On the other hand, when I have raised concerns about polygamy, temple issues, or gender roles I have been greeted with lengthy sermons and lectures and given homework and a whole series of appointments to re-evaluate my progress. And in those situations my feelings (which were clear indications of God’s love and forgiveness before) are now only Godly if they are in line with church teachings.

    About eighteen months ago my recommend expired and I declined an appointment for an interview. I just didn’t think I could make it past the first question and didn’t want a whole Thing with my newly called bishop. He let it go for a few months before having his secretary (a close friend of my husband) contact me multiple times asking for an interview and then finally cornering me himself. So I went to the appointment and told him straight up that I had declined the interview because I wasn’t sure I believed in Joseph Smith or even in God and I didn’t feel like having a conversation about it. He thanked me for my candor, proceeded to have A Conversation anyway, left me alone for a couple of months saying he would wait for me to contact him. And then contacted me again. After another, longer conversation, he sent me home with homework and a follow up appointment, which I cancelled.

    Every morning when I get dressed, I confront this issue as I put on my garments, which are now so worn they desperately need to be replaced and I ask myself–should I suck it up for an interview, lie my way through–not about any behaviors but purely about my level of belief? Should I give it up and buy secular underwear for the first time in twenty years? If I do that am I crossing some unspeakable boundary? Do I no longer get to be with my family forever? (this holding the family hostage thing is so…I don’t know. Is it a wonderful blessing of the temple or is it gross manipulation?) If I go in there and profess belief in God and Joseph Smith etc etc is that it’s own kind of horrible dishonesty? I honestly just can’t bring myself to speak the words it just feels…like lying. Like bearing false witness. Like a dreadful sin on my head. But not doing it…also feels like a damnable sin.

    I just feel so stuck. Like I am standing in this place and can’t take a step in any direction because none of it feels safe. None of it feels right. So I just keep putting on my falling apart underwear and putting the decision off for one more day.

    • Cari says:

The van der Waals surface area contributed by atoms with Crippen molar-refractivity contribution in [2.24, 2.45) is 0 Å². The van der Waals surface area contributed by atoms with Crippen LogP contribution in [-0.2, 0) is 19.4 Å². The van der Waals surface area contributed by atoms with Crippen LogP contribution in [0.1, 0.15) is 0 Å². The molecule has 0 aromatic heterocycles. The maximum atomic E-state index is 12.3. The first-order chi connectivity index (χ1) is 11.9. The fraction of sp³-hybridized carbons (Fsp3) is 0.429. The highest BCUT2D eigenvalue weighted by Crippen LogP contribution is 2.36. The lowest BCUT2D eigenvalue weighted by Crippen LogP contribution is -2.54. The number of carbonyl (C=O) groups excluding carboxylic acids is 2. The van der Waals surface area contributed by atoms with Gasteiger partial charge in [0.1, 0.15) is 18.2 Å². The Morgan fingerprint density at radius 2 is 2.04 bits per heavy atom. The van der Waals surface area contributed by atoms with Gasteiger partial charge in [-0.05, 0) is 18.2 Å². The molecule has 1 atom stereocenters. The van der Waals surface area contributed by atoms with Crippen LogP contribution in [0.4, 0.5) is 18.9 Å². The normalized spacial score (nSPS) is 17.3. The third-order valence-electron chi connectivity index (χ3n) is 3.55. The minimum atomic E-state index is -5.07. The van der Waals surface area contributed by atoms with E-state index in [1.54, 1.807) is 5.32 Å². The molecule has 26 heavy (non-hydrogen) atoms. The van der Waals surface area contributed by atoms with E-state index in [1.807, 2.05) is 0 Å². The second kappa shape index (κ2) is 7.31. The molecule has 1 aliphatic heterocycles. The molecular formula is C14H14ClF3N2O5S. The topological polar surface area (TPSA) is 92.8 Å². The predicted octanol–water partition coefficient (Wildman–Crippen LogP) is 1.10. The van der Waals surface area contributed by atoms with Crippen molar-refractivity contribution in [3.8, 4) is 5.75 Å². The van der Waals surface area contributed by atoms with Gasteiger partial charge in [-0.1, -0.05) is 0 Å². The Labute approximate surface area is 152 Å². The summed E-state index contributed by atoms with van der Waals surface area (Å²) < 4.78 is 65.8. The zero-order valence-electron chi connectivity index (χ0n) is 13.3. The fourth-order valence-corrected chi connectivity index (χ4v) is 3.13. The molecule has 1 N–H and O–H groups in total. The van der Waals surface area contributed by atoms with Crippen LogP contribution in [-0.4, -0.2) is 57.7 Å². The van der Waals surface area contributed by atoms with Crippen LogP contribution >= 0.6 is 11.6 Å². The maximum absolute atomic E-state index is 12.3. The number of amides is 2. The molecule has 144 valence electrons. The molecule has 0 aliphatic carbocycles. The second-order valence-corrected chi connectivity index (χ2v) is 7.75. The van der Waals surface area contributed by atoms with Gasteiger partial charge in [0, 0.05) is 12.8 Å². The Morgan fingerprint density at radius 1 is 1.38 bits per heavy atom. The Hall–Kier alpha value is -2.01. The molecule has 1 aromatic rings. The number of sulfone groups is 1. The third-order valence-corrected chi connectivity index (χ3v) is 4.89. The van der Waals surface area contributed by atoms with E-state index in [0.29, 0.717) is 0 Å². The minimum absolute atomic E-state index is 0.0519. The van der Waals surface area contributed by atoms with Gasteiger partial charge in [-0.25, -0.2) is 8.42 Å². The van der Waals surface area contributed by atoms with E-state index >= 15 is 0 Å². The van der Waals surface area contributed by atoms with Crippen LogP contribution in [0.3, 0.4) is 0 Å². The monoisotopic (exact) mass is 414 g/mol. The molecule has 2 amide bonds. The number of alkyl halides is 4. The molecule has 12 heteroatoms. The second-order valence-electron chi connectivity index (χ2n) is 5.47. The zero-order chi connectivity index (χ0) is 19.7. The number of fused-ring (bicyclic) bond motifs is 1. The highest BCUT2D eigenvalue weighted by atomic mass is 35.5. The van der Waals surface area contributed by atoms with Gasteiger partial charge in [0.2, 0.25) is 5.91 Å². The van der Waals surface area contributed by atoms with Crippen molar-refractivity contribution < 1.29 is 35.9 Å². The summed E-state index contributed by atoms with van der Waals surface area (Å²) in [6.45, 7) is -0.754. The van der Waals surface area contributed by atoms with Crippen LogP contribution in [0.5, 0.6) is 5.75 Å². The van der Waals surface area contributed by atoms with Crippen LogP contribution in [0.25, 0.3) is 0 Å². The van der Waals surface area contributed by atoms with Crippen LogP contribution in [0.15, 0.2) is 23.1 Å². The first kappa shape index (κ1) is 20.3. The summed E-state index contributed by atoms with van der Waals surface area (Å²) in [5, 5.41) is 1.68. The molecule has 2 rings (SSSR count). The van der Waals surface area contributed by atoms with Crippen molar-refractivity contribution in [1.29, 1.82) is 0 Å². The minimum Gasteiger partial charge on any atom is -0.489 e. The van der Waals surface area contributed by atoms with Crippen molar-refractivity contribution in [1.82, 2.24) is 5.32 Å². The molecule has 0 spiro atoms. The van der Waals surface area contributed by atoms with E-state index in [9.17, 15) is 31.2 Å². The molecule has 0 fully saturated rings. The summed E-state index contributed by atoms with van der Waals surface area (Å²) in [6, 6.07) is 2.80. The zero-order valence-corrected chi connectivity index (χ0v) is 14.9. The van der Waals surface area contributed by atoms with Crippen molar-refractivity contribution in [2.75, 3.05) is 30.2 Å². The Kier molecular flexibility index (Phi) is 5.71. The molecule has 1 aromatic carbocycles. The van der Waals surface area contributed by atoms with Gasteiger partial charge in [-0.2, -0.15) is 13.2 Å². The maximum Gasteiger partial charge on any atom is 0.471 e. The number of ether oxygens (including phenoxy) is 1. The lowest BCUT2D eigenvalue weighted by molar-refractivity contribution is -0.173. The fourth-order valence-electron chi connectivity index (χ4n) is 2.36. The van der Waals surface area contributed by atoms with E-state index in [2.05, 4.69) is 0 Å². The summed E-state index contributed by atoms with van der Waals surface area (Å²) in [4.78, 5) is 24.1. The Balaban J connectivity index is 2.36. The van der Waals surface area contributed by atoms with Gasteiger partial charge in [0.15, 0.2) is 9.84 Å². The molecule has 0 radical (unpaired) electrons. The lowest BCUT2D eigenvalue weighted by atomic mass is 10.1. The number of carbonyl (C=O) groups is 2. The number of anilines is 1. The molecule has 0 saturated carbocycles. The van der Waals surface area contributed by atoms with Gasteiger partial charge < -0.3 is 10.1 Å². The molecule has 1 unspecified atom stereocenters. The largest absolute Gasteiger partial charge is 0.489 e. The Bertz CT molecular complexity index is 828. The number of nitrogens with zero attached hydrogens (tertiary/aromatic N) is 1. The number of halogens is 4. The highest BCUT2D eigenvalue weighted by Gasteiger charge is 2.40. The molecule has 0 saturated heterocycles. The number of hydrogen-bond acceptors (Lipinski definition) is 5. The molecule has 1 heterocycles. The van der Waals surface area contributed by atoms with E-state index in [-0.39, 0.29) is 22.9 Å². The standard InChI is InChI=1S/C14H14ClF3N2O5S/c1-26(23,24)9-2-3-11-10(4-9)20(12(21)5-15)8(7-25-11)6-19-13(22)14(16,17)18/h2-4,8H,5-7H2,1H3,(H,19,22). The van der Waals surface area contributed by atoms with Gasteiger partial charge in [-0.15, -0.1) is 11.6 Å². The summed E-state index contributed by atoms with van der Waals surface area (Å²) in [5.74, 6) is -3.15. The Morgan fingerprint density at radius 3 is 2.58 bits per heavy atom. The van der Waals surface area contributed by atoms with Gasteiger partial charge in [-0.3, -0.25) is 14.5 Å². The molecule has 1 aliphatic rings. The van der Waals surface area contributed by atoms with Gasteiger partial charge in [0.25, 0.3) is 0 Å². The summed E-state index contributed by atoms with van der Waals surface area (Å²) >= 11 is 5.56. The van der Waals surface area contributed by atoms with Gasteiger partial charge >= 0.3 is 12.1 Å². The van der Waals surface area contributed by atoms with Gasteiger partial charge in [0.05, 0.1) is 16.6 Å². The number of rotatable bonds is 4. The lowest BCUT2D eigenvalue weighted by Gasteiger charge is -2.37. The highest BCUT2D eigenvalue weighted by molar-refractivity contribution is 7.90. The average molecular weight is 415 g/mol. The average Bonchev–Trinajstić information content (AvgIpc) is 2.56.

I am so sorry, Nona. I have felt similarly recently. Only you can (and should) decide what to do. Authenticity is important and embracing it helps us gain confidence, courage, and character- even though it can be a scary at first. Sometimes social pressure in the church can impede our personal growth and progress. Try to let that go. I think God is a lot more patient with us than we are with ourselves or each other. Your feelings and concerns are valid and they matter. Best of luck to you no matter which path you choose. You have worth and promise either way!

  10. Caroline says:

    Thank you so much for these responses! I will be emailing many of you and asking if I can quote you in the magazine.

  11. Kristine A says:

    Last month was the first time I renewed my recommend as a self-declared mofem.

    While I have some questions about prophetic infallibility and some things and words said in the past….. I have a testimony of the restored gospel of Jesus Christ — so I felt fairly confident answering the questions.

    I also have some questions about some things in the temple, so after my interview my SP counselor what advice he would give to women that find it hard going through the temple bc we think the understanding about the role of women is different back when it was written than it is now. I think he gave me some good counsel, except for the part he talked that me having these questions is my weakness. Whatever. I tried to make sure I had the spirit with me and it was all good. I know not everyone else is as blessed.

    • Kristine A says:

      P.S. when I say not everyone else is as blessed I mean re: leadership roulette; by in large my leaders are uncomfortable with my views but just glad I show up.

  12. arizonagirl says:

    The temple questions are a way that the church (inadvertently) makes it clear that only a certain kind of person is truly welcome. No matter no matter how much service I render, no matter how much I love being Mormon, no matter how good I try to be, not matter how much I try to believe, if I cannot affirm certain beliefs, I’m not able to hold a recommend. It is heartbreaking. Lack of belief leads to unnecessary public shaming because in certain circles there is a serious social stigma if someone doesn’t hold a recommend.

    Temple recommend interviews are especially tricky because of leadership roulette. Some leaders will allow lots of doubts and still grant a recommend. Others will take away recommends due to small or very understandable doubts. This leads to a pressure, in certain situations, to be less than honest about concerns if one really wants a recommend.